I called the reader’s local board of education in Tokyo, but as the Concerned Mum didn’t want her daughter’s school’s name mentioned, the person I spoke to couldn’t comment on the specifics of the case, and it was unclear if he had heard about the parents’ complaint. In any case, privacy issues would probably have prevented him from divulging specific information.
“I’m sorry to hear of this family’s problems. We do regard the issue of heat stroke among children as a serious issue, and every year we give out promotional materials to schools, highlighting the risks,” he said. “However, it is basically up to each school to handle things.”
According to education ministry data, between 4,000 and 5,000 schoolchildren suffer from heat stroke each year, with the majority being junior or senior high school students. This is possibly due to the propensity for many in this age group to engage in rigorous daily training outdoors for bukatsu school clubs. (This data covers all children, from babies to 18-year-olds, that suffered heat stroke at schools, kindergarten or day care centers, and for whom medical care costs were claimed under the school medical insurance system.)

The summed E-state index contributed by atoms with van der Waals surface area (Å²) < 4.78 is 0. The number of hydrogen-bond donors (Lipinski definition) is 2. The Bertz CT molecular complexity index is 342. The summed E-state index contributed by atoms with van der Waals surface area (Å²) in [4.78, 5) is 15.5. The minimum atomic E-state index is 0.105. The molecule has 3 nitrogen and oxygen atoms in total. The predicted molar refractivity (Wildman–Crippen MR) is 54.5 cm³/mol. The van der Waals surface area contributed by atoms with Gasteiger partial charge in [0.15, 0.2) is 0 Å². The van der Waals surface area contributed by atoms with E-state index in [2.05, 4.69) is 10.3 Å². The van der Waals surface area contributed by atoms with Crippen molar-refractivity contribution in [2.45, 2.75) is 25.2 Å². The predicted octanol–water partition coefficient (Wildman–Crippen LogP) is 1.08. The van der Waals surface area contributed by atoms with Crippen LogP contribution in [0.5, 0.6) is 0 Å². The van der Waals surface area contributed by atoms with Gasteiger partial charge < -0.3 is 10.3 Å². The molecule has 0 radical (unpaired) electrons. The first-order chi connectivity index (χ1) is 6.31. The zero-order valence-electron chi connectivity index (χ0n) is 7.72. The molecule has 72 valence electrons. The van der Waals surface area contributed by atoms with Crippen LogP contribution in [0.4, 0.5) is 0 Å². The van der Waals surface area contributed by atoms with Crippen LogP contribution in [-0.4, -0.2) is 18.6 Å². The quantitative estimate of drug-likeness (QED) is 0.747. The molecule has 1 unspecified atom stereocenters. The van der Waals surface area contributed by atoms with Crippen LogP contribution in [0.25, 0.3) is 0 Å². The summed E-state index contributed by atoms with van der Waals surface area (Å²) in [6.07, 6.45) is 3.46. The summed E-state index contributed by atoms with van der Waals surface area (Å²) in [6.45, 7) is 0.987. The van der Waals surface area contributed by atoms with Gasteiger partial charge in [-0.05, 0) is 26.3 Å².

For more specifics on the efforts being made to educate schools, I called the agency that produces and disseminates information about heat stroke. This is the Japan Sport Council (Nihon Supotsu Shinko Senta), and a representative from their School Safety Division was happy to explain in more detail.
“We produce pamphlets and posters, educating about the issues with heat stroke, and these are sent out to boards of education nationwide before the weather heats up — typically by early June. The BOEs would then pass these on to the schools under their jurisdiction,” he said.
“If the outside temperature is expected to rise above 31 degrees, we issue advisories that students refrain from going outside as much as possible. In terms of preventing heat stroke, we advise schools to ensure that students have access to adequate fluids, rest in shaded areas and protective clothing.” (In other words, the things that the reader’s daughter was denied on the occasions she had heat stroke.)
The Japan Sport Council representative admitted that it was difficult to monitor how well each area of Japan was doing in terms of disseminating the information, but he noted that the Japan Sports Center is willing to conduct seminars and training sessions for teachers. Again, these events are arranged through each BOE.
At the end of the day, it would seem that the best bet for our reader is to pursue the issue through her board of education, and suggest that they enlist help from the Japan Sports Center to ensure the local teachers are better informed.
Kiwi Louise George Kittaka has been based in Japan since she was 20. In the ensuing years she has survived PTA duty for three kids in the Japanese education system and singing live on national TV for NHK’s “Nodo Jiman” show, among other things. Send your comments and questions to email@example.com.